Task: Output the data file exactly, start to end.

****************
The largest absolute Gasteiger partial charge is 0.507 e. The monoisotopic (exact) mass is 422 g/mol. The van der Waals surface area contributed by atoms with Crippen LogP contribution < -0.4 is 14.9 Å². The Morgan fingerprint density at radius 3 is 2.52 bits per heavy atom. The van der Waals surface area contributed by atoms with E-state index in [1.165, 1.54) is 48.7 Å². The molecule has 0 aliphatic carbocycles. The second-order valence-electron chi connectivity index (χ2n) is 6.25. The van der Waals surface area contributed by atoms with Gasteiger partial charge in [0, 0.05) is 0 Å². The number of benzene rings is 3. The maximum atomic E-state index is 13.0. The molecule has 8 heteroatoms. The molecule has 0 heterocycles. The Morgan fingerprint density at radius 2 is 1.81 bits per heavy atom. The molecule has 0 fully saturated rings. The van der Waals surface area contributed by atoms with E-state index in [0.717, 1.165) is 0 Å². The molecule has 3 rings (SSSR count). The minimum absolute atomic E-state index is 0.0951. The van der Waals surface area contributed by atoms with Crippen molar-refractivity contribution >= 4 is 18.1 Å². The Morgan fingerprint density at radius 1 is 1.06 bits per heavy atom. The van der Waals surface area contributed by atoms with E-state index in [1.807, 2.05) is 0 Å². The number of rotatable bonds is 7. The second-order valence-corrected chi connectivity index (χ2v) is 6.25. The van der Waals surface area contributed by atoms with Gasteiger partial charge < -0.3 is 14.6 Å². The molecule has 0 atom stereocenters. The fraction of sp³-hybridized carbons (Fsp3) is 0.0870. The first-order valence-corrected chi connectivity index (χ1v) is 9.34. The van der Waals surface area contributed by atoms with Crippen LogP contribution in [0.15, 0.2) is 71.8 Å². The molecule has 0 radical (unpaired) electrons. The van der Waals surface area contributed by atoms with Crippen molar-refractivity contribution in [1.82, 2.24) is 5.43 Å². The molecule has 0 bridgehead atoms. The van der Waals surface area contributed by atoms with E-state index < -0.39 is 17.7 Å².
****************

The largest absolute Gasteiger partial charge is 0.507 e. The monoisotopic (exact) mass is 422 g/mol. The van der Waals surface area contributed by atoms with Crippen LogP contribution < -0.4 is 14.9 Å². The Morgan fingerprint density at radius 3 is 2.52 bits per heavy atom. The van der Waals surface area contributed by atoms with E-state index in [1.165, 1.54) is 48.7 Å². The molecule has 0 aliphatic carbocycles. The second-order valence-electron chi connectivity index (χ2n) is 6.25. The van der Waals surface area contributed by atoms with Gasteiger partial charge in [0, 0.05) is 0 Å². The number of benzene rings is 3. The maximum atomic E-state index is 13.0. The molecule has 8 heteroatoms. The molecule has 0 heterocycles. The Morgan fingerprint density at radius 2 is 1.81 bits per heavy atom. The molecule has 0 fully saturated rings. The van der Waals surface area contributed by atoms with E-state index in [0.717, 1.165) is 0 Å². The molecule has 3 rings (SSSR count). The minimum absolute atomic E-state index is 0.0951. The van der Waals surface area contributed by atoms with Crippen molar-refractivity contribution >= 4 is 18.1 Å². The Morgan fingerprint density at radius 1 is 1.06 bits per heavy atom. The van der Waals surface area contributed by atoms with E-state index in [1.807, 2.05) is 0 Å². The number of rotatable bonds is 7. The second-order valence-corrected chi connectivity index (χ2v) is 6.25. The van der Waals surface area contributed by atoms with Gasteiger partial charge < -0.3 is 14.6 Å². The molecule has 0 atom stereocenters. The fraction of sp³-hybridized carbons (Fsp3) is 0.0870. The first-order valence-corrected chi connectivity index (χ1v) is 9.34. The van der Waals surface area contributed by atoms with Crippen LogP contribution in [0.15, 0.2) is 71.8 Å². The molecule has 0 radical (unpaired) electrons. The van der Waals surface area contributed by atoms with Crippen molar-refractivity contribution in [1.82, 2.24) is 5.43 Å². The molecule has 0 bridgehead atoms. The van der Waals surface area contributed by atoms with E-state index < -0.39 is 17.7 Å².